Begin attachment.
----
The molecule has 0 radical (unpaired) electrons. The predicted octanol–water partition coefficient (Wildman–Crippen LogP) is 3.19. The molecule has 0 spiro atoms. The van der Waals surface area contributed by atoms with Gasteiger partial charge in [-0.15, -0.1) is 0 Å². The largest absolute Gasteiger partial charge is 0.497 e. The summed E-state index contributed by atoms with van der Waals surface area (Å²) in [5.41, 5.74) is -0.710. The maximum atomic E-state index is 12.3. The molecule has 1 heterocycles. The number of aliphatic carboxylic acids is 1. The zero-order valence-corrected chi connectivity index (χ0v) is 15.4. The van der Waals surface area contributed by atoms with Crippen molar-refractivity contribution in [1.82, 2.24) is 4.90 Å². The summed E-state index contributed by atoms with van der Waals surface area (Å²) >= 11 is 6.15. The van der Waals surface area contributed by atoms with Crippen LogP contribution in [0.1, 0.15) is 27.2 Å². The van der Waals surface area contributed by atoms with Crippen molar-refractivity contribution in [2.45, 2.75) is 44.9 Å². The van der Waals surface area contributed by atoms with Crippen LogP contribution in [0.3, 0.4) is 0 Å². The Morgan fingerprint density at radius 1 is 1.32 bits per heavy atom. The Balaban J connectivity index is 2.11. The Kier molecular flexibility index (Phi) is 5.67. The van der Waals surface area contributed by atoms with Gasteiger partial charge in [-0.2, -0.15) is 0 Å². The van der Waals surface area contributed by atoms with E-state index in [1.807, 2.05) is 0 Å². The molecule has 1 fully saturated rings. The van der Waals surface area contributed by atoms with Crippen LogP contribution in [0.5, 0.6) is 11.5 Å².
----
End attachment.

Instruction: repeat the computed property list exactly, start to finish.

The molecule has 0 radical (unpaired) electrons. The predicted octanol–water partition coefficient (Wildman–Crippen LogP) is 3.19. The molecule has 0 spiro atoms. The van der Waals surface area contributed by atoms with Gasteiger partial charge in [-0.15, -0.1) is 0 Å². The largest absolute Gasteiger partial charge is 0.497 e. The summed E-state index contributed by atoms with van der Waals surface area (Å²) in [5.41, 5.74) is -0.710. The maximum atomic E-state index is 12.3. The molecule has 1 heterocycles. The number of aliphatic carboxylic acids is 1. The zero-order valence-corrected chi connectivity index (χ0v) is 15.4. The van der Waals surface area contributed by atoms with Crippen molar-refractivity contribution in [1.82, 2.24) is 4.90 Å². The summed E-state index contributed by atoms with van der Waals surface area (Å²) >= 11 is 6.15. The van der Waals surface area contributed by atoms with Crippen LogP contribution in [0.1, 0.15) is 27.2 Å². The van der Waals surface area contributed by atoms with Crippen molar-refractivity contribution in [2.45, 2.75) is 44.9 Å². The van der Waals surface area contributed by atoms with Crippen LogP contribution in [0.3, 0.4) is 0 Å². The Morgan fingerprint density at radius 1 is 1.32 bits per heavy atom. The Balaban J connectivity index is 2.11. The Kier molecular flexibility index (Phi) is 5.67. The van der Waals surface area contributed by atoms with Gasteiger partial charge in [-0.2, -0.15) is 0 Å². The van der Waals surface area contributed by atoms with E-state index in [1.807, 2.05) is 0 Å². The molecule has 1 fully saturated rings. The van der Waals surface area contributed by atoms with Crippen LogP contribution in [0.5, 0.6) is 11.5 Å².